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  New Orders for Durable Goods Declined 6.8% in July
Posted Under: Data Watch • Durable Goods
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Implications:  The headlines of today's durable goods report obscure what was actually a pretty solid report.  While new orders fell at the fastest pace in nearly three years, it was all due to commercial aircraft.  July commercial aircraft orders fell 70.7% after rising 129.3% in June. Exclude the consistently volatile transportation sector, and orders rose 0.5% in July, narrowly beating consensus expectations.  The ex-transportation figure is a more reliable measure of the health of durables orders and continues the steady rise higher that began in mid-2016.  In the past year, orders ex-transportation are up 5.6%, compared to a 1.2% decline for the twelve months ending July 2016, and 3.3% decline for the period ending July of 2015. Looking at the details of non-transportation orders shows gains for nearly every category.  Computers and electronic products led the way, rising 1.6% in July, while fabricated metal products, electrical equipment, appliances & components, and primary metals also ticked higher.  Outside of transportation, the only major category to show a decline was machinery, which fell for just the second time in the past nine months.  In other words, ignore the large headline decline, durables are doing just fine.  The best news in today's report was for shipments of non-defense capital goods ex-aircraft, or "core" shipments – the measure most important for calculating GDP growth.  These rose 1.0% in July and, if unchanged in August and September, will be up at a 5.9% annual rate in Q3 vs the Q2 average.  That would represent the fourth consecutive quarter of growing shipments, following the four quarters of declines that began in late 2015.  In part, this reflects the fact that energy prices have been more stable since the huge decline in late 2014.  However, it also likely reflects the willingness of businesses to invest more aggressively for efficiency purposes as the labor market gets tighter.  It looks like companies may be tired of waiting for Washington to make progress on tax reform and other issues, and starting to commit to significant longer-term decisions.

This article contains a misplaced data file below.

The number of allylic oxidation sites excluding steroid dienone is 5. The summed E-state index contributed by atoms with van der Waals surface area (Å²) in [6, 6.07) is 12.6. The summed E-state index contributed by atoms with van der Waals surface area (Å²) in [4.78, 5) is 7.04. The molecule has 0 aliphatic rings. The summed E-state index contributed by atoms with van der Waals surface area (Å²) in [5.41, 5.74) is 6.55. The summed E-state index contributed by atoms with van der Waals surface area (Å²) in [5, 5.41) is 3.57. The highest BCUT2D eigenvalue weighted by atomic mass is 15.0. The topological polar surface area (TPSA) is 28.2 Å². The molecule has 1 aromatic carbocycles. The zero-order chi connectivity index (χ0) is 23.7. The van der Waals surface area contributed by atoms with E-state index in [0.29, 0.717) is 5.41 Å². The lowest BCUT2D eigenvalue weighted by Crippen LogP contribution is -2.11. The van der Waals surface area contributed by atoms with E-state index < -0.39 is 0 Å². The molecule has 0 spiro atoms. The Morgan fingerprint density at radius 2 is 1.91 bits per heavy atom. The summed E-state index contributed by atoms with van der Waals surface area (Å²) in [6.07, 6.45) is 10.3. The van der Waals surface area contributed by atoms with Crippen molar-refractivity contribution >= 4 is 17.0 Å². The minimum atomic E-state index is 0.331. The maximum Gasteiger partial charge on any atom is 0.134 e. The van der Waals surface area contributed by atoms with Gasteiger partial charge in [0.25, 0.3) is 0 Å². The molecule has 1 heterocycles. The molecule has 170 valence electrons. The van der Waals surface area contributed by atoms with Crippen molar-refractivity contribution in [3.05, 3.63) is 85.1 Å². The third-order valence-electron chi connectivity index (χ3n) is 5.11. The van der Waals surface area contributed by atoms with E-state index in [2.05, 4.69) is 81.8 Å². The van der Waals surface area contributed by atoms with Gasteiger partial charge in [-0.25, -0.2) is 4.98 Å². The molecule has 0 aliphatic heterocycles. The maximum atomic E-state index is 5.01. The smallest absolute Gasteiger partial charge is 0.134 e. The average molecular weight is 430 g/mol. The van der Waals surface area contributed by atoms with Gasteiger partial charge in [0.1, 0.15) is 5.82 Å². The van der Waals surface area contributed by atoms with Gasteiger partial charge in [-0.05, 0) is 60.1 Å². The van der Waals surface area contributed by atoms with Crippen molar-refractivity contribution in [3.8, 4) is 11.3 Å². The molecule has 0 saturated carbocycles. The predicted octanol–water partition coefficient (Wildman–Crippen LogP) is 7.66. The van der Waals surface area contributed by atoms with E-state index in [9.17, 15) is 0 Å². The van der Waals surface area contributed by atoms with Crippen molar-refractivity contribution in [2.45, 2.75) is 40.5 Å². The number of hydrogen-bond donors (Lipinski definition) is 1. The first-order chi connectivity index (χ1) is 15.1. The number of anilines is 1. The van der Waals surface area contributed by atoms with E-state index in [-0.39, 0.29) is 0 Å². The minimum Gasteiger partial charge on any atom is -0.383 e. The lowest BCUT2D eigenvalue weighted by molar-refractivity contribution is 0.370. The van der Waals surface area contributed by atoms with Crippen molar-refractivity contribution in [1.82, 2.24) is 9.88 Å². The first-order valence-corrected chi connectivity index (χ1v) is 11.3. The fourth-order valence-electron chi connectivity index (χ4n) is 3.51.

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Posted on Friday, August 25, 2017 @ 11:07 AM • Post Link Print this post Printer Friendly

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